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I'm building custom Debian environments on a remote server, which I connect to over SSH. This involves building a debootstrap environment, then chrooting into it to run a custom installer. As part of the custom install process, I need the installer to be able to ssh out of the chroot environment to a further remote server, re-using the SSH credentials my ssh-agent outside the chroot knows about.

I simply can't think how to do this. In principle, I think I should be able to use socat to forward the $SSH_AUTH_SOCK into the chroot environment before calling chroot like this:

socat UNIX-CONNECT:$SSH_AUTH_SOCK UNIX-LISTEN:chroot_root$SSH_AUTH_SOCK,fork &
sudo -E chroot chroot_root /bin/bash

But that gives me a broken pipe from socat as soon as I try to use ssh inside the chroot, which I guess is understandable (in a way).

Is there any way around this? I've got a fallback of setting up an SSH master socket before chrooting and using that for everything inside the chroot, but that would involve a fairly intrusive rewrite of the installer, so I'm really not keen on that plan.

UPDATE

It turns out that I can get the effect I want simply by creating a hard link to the socket. I honestly didn't expect that to work.

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You can forward the SSH Agent into a chroot but you have to jump through a few hoops, the first of which is making the socket accessible in the chroot and the second is telling users within chroot about it.

To make the socket available, the OP's suggestion to use socat works as long as permissions are set properly. Assuming that you're using a script to launch the chroot, the following snippet uses socat to provide the agent socket in the chroot:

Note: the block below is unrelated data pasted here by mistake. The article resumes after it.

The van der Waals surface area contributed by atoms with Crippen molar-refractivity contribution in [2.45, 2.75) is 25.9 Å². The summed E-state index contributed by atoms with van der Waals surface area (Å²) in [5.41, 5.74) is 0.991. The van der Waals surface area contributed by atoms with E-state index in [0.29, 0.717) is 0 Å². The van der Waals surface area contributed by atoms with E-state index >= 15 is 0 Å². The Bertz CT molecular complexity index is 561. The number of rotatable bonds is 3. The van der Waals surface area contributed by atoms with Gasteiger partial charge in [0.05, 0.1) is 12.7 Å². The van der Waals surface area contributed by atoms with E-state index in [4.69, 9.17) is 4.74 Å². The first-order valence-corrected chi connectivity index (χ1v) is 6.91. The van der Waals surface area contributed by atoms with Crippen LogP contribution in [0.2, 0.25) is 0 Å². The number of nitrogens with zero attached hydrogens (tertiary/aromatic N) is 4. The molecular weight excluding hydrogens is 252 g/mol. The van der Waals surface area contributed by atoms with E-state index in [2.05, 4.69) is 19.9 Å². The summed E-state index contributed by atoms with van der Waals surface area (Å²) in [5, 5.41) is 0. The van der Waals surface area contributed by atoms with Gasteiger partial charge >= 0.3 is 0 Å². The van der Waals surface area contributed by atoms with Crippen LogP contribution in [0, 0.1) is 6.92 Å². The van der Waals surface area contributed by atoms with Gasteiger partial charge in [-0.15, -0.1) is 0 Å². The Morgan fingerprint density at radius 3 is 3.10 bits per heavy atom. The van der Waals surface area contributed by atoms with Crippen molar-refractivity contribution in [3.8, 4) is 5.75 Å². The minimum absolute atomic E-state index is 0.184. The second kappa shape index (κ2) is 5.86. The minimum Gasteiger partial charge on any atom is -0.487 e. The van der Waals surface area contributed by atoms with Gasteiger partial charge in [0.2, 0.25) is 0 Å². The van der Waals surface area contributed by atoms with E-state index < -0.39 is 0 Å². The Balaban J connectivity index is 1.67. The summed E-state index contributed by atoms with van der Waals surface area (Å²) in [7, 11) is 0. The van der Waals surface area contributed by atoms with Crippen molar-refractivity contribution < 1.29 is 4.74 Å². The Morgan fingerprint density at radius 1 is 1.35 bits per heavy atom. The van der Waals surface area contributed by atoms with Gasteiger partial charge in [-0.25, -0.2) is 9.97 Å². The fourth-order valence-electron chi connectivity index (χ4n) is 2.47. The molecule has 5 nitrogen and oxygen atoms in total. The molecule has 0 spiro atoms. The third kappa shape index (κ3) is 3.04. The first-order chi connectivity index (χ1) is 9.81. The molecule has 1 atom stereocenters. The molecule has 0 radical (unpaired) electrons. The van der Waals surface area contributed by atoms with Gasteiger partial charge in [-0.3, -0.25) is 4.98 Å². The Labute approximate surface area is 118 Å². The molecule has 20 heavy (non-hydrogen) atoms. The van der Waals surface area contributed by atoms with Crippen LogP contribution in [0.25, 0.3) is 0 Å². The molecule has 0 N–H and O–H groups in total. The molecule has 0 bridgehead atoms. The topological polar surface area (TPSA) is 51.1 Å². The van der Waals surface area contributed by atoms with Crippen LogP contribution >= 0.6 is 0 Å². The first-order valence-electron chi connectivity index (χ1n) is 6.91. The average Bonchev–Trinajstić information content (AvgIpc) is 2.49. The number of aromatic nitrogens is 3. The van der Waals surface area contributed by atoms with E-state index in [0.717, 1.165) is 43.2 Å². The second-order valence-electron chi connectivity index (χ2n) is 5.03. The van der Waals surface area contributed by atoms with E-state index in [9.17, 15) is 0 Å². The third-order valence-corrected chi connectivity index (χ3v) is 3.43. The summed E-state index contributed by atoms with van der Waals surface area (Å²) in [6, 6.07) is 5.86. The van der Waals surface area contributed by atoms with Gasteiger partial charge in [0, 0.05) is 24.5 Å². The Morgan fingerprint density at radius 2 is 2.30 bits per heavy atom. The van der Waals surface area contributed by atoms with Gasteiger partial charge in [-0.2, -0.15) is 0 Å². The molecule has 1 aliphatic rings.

# Set up a SSH AGENT forward socket
if [ -n "$SSH_AUTH_SOCK" ]
then
  _dir="$mnt$(dirname $SSH_AUTH_SOCK)"
  _owner=$(awk -F':' '{if ($1=="alice") {print $3":"$4}}' $mnt/etc/passwd)
  mkdir "$_dir"
  chown "$_owner" "$_dir"
  socat UNIX-CONNECT:$SSH_AUTH_SOCK \
        UNIX-LISTEN:$mnt$SSH_AUTH_SOCK,fork,user=${_owner%:*} &
  socat_pid=$!
  export SSH_AUTH_SOCK
fi

It establishes the uid and gid of the user (alice in the example) within the chroot that should be able to access the agent. It then creates that directory and establishes a socat in pretty-much the same manner as the OP. The addition is the user=${_owner%:*} pirce which sets the uid on the socket within the chroot so that alice can access it.

It then remembers the socat PID so that it can be torn down when the chroot exits. Finally it exports the SSH_AUTH_SOCK variable to make it available within the chroot.


Now, chroot can only be done by root so my guess would be that the script is run with sudo from a regular user who owns the agent process. If this is accurate, then there is one more thing to do which is to permit sudo to pass the environment varaible into the script. To do this, edit /etc sudoers (the approved mechanism is to so sudo visudo) and add the following:

Defaults env_keep+=SSH_AUTH_SOCK

This change also needs to be made to /etc/sudoers within the chroot if sudo will be used within the chroot (i.e. to switch from root to alice).

Here is an example of an agent socket within a chroot viewed by a regular user.

$ ls -l $SSH_AUTH_SOCK
srwxr-xr-x 1 alice root 0 Feb  1 15:06 /tmp/ssh-q1ntaubl6I2z/agent.1443

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